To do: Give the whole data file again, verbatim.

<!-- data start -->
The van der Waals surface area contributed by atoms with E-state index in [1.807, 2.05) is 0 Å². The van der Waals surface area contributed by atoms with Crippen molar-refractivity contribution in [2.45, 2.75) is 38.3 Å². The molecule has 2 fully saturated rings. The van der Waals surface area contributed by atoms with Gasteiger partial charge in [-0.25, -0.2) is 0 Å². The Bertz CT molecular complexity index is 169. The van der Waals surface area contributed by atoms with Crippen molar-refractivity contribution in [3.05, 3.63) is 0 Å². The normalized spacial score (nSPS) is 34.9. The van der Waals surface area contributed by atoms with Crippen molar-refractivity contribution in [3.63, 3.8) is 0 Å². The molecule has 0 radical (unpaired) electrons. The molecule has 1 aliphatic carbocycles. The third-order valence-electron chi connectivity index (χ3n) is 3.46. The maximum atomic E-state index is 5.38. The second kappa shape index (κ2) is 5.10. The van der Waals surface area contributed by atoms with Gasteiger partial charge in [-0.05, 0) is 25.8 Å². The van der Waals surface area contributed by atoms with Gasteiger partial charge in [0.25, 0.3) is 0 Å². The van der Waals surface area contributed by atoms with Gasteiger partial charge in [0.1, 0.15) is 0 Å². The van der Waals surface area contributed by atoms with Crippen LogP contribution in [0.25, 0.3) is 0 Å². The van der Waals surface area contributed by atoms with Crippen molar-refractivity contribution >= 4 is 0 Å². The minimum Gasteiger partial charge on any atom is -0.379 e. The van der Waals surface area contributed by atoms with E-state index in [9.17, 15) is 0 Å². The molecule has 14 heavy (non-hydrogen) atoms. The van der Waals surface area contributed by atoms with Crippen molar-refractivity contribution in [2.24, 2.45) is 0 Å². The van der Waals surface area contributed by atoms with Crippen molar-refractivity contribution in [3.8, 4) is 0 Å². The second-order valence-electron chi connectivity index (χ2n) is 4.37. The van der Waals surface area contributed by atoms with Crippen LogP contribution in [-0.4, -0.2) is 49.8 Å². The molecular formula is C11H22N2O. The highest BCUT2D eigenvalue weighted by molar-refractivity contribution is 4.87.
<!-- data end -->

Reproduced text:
The van der Waals surface area contributed by atoms with E-state index in [1.807, 2.05) is 0 Å². The van der Waals surface area contributed by atoms with Crippen molar-refractivity contribution in [2.45, 2.75) is 38.3 Å². The molecule has 2 fully saturated rings. The van der Waals surface area contributed by atoms with Gasteiger partial charge in [-0.25, -0.2) is 0 Å². The Bertz CT molecular complexity index is 169. The van der Waals surface area contributed by atoms with Crippen molar-refractivity contribution in [3.05, 3.63) is 0 Å². The normalized spacial score (nSPS) is 34.9. The van der Waals surface area contributed by atoms with Crippen molar-refractivity contribution in [3.63, 3.8) is 0 Å². The molecule has 0 radical (unpaired) electrons. The molecule has 1 aliphatic carbocycles. The third-order valence-electron chi connectivity index (χ3n) is 3.46. The maximum atomic E-state index is 5.38. The second kappa shape index (κ2) is 5.10. The van der Waals surface area contributed by atoms with Gasteiger partial charge in [-0.05, 0) is 25.8 Å². The van der Waals surface area contributed by atoms with Gasteiger partial charge in [0.25, 0.3) is 0 Å². The van der Waals surface area contributed by atoms with Gasteiger partial charge in [0.1, 0.15) is 0 Å². The van der Waals surface area contributed by atoms with Crippen LogP contribution in [0.25, 0.3) is 0 Å². The van der Waals surface area contributed by atoms with Crippen molar-refractivity contribution >= 4 is 0 Å². The minimum Gasteiger partial charge on any atom is -0.379 e. The van der Waals surface area contributed by atoms with E-state index in [9.17, 15) is 0 Å². The molecule has 14 heavy (non-hydrogen) atoms. The van der Waals surface area contributed by atoms with Crippen molar-refractivity contribution in [2.24, 2.45) is 0 Å². The van der Waals surface area contributed by atoms with Crippen molar-refractivity contribution in [3.8, 4) is 0 Å². The second-order valence-electron chi connectivity index (χ2n) is 4.37. The van der Waals surface area contributed by atoms with Crippen LogP contribution in [-0.4, -0.2) is 49.8 Å². The molecular formula is C11H22N2O. The highest BCUT2D eigenvalue weighted by molar-refractivity contribution is 4.87.